Solid Liquid Manure Separation Offers Environmental Benefits

CANADA - Farm-Scape: Episode 2113. Farm-Scape is a Wonderworks Canada production and is distributed courtesy of Manitoba Pork Council and Sask Pork.
calendar icon 18 April 2006
clock icon 3 minute read

Farm-Scape, Episode 2113

Scientists at the Prairie Swine Centre will spend the next few months evaluating the effectiveness of separating the solid and liquid components of swine manure as a means of reducing both odor and gaseous emissions from swine barns.

A research project slated to begin at the Prairie Swine Centre in Saskatoon next week will evaluate a system developed in Quebec which uses a conveyer belt to separate manure into two streams.

Research scientist in engineering Dr. Bernardo Predicala says the system was originally developed to help farmers manage the land application of manure nutrients and comply with new environmental regulations.

"This project originally started in Quebec, the idea of this one, because there we have more issues on handling the nutrients in the manure, especially with phosphorus and that usually is isolated in the solid component of the manure.

The original idea was to separate the solid and liquid components of the manure and then handle them more effectively so they developed this concept of replacing the slatted portion of the pens with a conveyer belt which is tilted at an angle so that it can drain out the urine at one end and then take out the solid components on the other end.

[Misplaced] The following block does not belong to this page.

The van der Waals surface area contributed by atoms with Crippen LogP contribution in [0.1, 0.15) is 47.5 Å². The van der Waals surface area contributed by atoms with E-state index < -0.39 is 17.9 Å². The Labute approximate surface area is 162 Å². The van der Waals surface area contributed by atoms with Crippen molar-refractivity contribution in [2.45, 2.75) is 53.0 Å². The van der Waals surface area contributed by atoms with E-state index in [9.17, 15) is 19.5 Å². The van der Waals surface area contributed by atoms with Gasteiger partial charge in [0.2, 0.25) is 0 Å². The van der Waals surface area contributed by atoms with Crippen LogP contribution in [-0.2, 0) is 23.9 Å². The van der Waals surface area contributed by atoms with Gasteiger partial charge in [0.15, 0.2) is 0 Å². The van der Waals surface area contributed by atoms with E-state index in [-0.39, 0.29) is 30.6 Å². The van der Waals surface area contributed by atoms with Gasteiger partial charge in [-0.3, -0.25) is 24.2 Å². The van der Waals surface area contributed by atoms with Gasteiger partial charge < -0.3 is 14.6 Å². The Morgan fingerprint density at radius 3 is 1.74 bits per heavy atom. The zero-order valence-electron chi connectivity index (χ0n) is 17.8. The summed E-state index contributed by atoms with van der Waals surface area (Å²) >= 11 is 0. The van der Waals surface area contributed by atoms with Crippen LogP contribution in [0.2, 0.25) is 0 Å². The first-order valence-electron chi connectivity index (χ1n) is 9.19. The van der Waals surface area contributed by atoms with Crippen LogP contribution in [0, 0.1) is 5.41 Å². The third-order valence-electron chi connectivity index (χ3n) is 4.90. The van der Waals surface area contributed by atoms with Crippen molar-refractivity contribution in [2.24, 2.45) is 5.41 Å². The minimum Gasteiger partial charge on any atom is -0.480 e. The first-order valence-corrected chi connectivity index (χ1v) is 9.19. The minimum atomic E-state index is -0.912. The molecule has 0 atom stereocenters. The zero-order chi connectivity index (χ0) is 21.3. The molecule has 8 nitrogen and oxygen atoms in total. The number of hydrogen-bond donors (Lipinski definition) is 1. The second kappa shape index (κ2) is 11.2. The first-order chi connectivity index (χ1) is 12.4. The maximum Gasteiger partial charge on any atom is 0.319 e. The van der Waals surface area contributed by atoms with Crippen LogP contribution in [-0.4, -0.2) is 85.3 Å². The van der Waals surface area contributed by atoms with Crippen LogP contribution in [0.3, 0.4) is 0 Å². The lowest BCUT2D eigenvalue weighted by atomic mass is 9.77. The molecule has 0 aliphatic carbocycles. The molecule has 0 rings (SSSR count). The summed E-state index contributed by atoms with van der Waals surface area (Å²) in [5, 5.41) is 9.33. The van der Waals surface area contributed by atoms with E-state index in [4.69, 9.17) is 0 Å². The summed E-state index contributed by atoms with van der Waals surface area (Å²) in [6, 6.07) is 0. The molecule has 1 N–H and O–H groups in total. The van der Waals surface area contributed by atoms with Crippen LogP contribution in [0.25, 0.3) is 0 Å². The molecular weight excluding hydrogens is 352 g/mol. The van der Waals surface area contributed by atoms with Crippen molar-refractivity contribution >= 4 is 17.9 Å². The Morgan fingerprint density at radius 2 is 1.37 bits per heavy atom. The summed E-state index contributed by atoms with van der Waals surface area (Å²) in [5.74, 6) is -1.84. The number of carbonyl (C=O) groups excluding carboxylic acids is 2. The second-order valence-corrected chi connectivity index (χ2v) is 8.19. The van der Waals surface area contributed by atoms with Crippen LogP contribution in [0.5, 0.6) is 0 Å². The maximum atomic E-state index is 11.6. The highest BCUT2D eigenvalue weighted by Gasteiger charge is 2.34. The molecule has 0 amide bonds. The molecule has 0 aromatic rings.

Let's remember that swine manure is considered as a fertilizer so it's applied in the land.

Current regulations now, they are applying this at a rate that depends on the nitrogen content of the land but now there's an increasing issue about over applying in terms of phosphorus so now we'd like to apply them separately because phosphorus stays mainly with the solids while the nitrogen stays with the urine or the liquid so, if we can separate them, we can apply them as needed in the land."

Dr. Predicala says four trials will be conducted over four months and he expects results to be available in October.

For Farmscape.Ca, I'm Bruce Cochrane.

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